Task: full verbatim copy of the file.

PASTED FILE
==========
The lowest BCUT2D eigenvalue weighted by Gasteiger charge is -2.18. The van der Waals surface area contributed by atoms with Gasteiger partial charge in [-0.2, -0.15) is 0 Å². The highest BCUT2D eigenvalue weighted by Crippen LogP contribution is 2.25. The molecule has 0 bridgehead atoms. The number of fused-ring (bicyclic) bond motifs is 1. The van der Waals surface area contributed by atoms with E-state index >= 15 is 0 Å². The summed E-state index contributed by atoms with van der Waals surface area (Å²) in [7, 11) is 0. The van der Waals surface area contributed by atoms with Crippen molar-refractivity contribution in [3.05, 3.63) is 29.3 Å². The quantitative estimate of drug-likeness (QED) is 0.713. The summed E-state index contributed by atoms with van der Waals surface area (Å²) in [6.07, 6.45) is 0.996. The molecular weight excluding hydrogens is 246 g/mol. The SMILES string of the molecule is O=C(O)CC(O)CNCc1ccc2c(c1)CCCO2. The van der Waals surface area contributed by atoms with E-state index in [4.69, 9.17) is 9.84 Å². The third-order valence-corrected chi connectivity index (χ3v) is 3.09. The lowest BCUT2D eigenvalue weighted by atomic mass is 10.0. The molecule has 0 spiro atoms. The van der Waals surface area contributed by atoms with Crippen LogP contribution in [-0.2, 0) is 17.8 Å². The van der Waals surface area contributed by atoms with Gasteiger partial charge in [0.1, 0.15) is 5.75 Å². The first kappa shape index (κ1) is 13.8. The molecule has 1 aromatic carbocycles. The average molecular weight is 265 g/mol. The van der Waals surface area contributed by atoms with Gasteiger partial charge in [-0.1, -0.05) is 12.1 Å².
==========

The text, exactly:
The lowest BCUT2D eigenvalue weighted by Gasteiger charge is -2.18. The van der Waals surface area contributed by atoms with Gasteiger partial charge in [-0.2, -0.15) is 0 Å². The highest BCUT2D eigenvalue weighted by Crippen LogP contribution is 2.25. The molecule has 0 bridgehead atoms. The number of fused-ring (bicyclic) bond motifs is 1. The van der Waals surface area contributed by atoms with E-state index >= 15 is 0 Å². The summed E-state index contributed by atoms with van der Waals surface area (Å²) in [7, 11) is 0. The van der Waals surface area contributed by atoms with Crippen molar-refractivity contribution in [3.05, 3.63) is 29.3 Å². The quantitative estimate of drug-likeness (QED) is 0.713. The summed E-state index contributed by atoms with van der Waals surface area (Å²) in [6.07, 6.45) is 0.996. The molecular weight excluding hydrogens is 246 g/mol. The SMILES string of the molecule is O=C(O)CC(O)CNCc1ccc2c(c1)CCCO2. The van der Waals surface area contributed by atoms with E-state index in [4.69, 9.17) is 9.84 Å². The third-order valence-corrected chi connectivity index (χ3v) is 3.09. The lowest BCUT2D eigenvalue weighted by atomic mass is 10.0. The molecule has 0 spiro atoms. The van der Waals surface area contributed by atoms with Crippen LogP contribution in [-0.2, 0) is 17.8 Å². The van der Waals surface area contributed by atoms with Gasteiger partial charge in [0.1, 0.15) is 5.75 Å². The first kappa shape index (κ1) is 13.8. The molecule has 1 aromatic carbocycles. The average molecular weight is 265 g/mol. The van der Waals surface area contributed by atoms with Gasteiger partial charge in [-0.1, -0.05) is 12.1 Å².